Movie Review: Drive

Ryan Gosling and Carey Mulligan in Drive
Ryan Gosling and Carey Mulligan in 'Drive' - © FilmDistrict
Reviewed by Ian Forbes, Sobering Conclusion

Making a splash at Cannes this year was director Nicolas Winding Refn’s Drive. The film begins in a deceptively simple manner, with Driver (a man whose name we never learn, played by Ryan Gosling) as … well … a getaway driver. Opening the story with a job for a couple of two-bit thieves, his expertise allows for a smooth getaway and it is thus that we’re introduced to the methodical and calm surface nature of the character.
Of course, things aren’t this simple. By day, Driver uses his auto-skills in the stunts department of movies and also fills in as a mechanic at a garage owned by Shannon (Bryan Cranston), who’s sort of his agent/boss/closest thing to a friend. Shannon gets into business with some local gangsters (Ron Perlman, Albert Brooks) and Driver meets Irene (Carey Mulligan), a beautiful neighbor with a little boy … and an ex-con for a husband named Standard (Oscar Isaac) who’s just been paroled. Trying to help Standard get out from under a debt earned in jail, Driver gets involved in something that will threaten to turn the beginnings of a romantic fairy tale into a blood-soaked nightmare.
What’s most impressive about Refn’s film is in how he and Gosling slowly and methodically build Driver as a character almost primarily through visuals. Like most of Refn’s film protagonists (Bronson, Pusher, Valhalla Rising), it isn’t about witty dialogue and big diatribes, it’s in the rage underneath the surface of a facade that we learn what the character is all about.

Ryan Gosling in 'Drive'
Ryan Gosling in 'Drive' - © FilmDistrict
Over the last ten years, Gosling has been delivering a wide range of complex and impressive performances (The United States of Leland, Half-Nelson, Blue Valentine, to name a few). He’s done it once again with Driver, utilizing the charm and magnetism mainstream audiences know from films like Crazy, Stupid, Love. while blending it with a dark side only hinted at it in other productions.
And make no mistake, Drive is not for the faint of heart. As much as the trailers try to make this seem like an action flick most people are accustomed to, the combination of slowly building the characters and events, only to give way to some very graphic and brutal violence in the last act, had a few screening audience members headed for the doors early. And that’s too bad because Refn has so masterfully ensured that for all of the anger and revenge expended in the back portion of the film, the impact is more from being along for the ride with Driver from the beginning. Just showing the last 40 minutes, when things get a bit nasty, doesn’t clue you in to all of the emotion picked up in the first 60.
Another element working so well in the film is Cliff Martinez’ electronic-heavy score and a soundtrack evoking a timelessness of ’80s vocals and synthesizers while still feeling current. As a number of scenes play out without dialogue, the music takes on a bigger role and it matches perfectly with Refn’s aesthetics (although the lyrics are a bit too heavy handed at times). Speaking of how the film looks, this is an example of where being colorblind helps a director present his vision. Seeing as contrast, not color, is so important to him personally, the scenes are shot much more vibrantly and seemingly with more thought and care than most standard films. And the neon pink, Miami Vice-like credits only add that element of placing the film anywhere in the last 25 years (though the cars put this squarely in the present).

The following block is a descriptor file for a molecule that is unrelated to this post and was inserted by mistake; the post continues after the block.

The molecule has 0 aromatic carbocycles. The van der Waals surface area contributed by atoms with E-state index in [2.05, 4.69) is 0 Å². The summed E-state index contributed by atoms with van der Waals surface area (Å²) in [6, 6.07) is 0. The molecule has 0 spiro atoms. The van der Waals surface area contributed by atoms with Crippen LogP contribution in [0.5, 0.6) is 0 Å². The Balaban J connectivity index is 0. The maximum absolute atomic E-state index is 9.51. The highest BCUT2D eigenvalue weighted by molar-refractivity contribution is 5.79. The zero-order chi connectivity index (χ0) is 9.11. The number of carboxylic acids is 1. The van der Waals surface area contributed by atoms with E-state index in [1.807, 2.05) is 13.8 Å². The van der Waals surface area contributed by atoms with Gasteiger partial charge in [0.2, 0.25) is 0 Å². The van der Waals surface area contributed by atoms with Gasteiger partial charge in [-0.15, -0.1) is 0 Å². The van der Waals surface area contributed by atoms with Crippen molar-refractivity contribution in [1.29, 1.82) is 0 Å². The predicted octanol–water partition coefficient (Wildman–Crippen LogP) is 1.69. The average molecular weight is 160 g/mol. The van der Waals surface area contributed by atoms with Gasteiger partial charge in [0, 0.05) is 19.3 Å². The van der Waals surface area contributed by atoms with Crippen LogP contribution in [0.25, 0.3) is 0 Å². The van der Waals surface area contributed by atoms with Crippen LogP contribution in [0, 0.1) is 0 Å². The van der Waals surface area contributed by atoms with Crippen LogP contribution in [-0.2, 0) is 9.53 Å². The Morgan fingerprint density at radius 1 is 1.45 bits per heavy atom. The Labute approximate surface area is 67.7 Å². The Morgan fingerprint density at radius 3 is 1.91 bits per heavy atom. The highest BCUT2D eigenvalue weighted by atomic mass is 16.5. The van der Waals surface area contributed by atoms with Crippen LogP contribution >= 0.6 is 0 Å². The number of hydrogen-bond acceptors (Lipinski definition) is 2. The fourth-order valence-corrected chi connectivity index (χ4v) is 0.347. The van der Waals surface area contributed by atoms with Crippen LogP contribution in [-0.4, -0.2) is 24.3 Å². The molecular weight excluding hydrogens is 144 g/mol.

Like Gosling, the rest of the cast is more than up for the task. Mulligan is practically radiant and the scenes between her and Gosling are stunning, with each telling volumes in glances and body language – needing no dialogue at all to divulge their intentions. Cranston, Isaac, Hendricks and Perlman all work well in their roles but the true supporting standout is Albert Brooks. If there’s any justice at all, he’ll be up for a few statuettes as a result of this performance.
Overall, the violence may be a bit too much for some, the slow pacing of the opening half a problem for others, but both elements are necessary to tell this story and the entire cast and crew is to be commended for their efforts. This is the kind of filmmaking that inspires and will be sure to make it onto a number of Best Of 2011 lists. Simply put, Drive is one of the best films of the year and will hopefully expose more people to Refn’s talent as a director.
For Gosling fans, this is especially important as the pair are set to make two more movies together in the next few years – the first not even with a working title yet and the second being the planned remake of Logan’s Run (given Refn’s approach, this one has some hope of not making my list of terrible cash grabs).
Drive hits theaters on September 16, 2011 and is rated R for strong brutal bloody violence, language and some nudity.
More on Drive:
Photo gallery
Trailer, news, and cast info

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